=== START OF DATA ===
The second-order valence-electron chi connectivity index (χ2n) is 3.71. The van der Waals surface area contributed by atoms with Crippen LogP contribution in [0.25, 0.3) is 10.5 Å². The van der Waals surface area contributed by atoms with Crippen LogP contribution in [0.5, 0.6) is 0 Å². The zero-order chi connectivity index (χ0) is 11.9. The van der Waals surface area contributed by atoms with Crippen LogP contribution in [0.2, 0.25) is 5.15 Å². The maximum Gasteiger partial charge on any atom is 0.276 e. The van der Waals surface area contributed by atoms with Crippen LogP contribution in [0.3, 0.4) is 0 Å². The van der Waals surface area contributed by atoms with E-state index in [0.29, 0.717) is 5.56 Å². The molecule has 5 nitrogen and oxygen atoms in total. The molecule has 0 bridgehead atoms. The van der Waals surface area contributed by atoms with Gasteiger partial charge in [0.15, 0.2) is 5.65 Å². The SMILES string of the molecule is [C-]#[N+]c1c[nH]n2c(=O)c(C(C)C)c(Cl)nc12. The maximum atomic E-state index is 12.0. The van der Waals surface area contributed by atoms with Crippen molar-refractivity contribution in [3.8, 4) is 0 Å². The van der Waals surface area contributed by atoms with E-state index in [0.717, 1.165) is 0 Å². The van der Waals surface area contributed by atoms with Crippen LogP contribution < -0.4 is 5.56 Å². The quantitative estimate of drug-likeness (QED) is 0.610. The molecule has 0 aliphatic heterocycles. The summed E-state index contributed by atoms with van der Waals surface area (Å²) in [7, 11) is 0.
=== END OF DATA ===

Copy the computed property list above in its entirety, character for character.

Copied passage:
The second-order valence-electron chi connectivity index (χ2n) is 3.71. The van der Waals surface area contributed by atoms with Crippen LogP contribution in [0.25, 0.3) is 10.5 Å². The van der Waals surface area contributed by atoms with Crippen LogP contribution in [0.5, 0.6) is 0 Å². The zero-order chi connectivity index (χ0) is 11.9. The van der Waals surface area contributed by atoms with Crippen LogP contribution in [0.2, 0.25) is 5.15 Å². The maximum Gasteiger partial charge on any atom is 0.276 e. The van der Waals surface area contributed by atoms with Crippen LogP contribution in [0.3, 0.4) is 0 Å². The van der Waals surface area contributed by atoms with E-state index in [0.29, 0.717) is 5.56 Å². The molecule has 5 nitrogen and oxygen atoms in total. The molecule has 0 bridgehead atoms. The van der Waals surface area contributed by atoms with Gasteiger partial charge in [0.15, 0.2) is 5.65 Å². The SMILES string of the molecule is [C-]#[N+]c1c[nH]n2c(=O)c(C(C)C)c(Cl)nc12. The maximum atomic E-state index is 12.0. The van der Waals surface area contributed by atoms with Crippen molar-refractivity contribution in [3.8, 4) is 0 Å². The van der Waals surface area contributed by atoms with E-state index in [0.717, 1.165) is 0 Å². The van der Waals surface area contributed by atoms with Crippen LogP contribution < -0.4 is 5.56 Å². The quantitative estimate of drug-likeness (QED) is 0.610. The molecule has 0 aliphatic heterocycles. The summed E-state index contributed by atoms with van der Waals surface area (Å²) in [7, 11) is 0.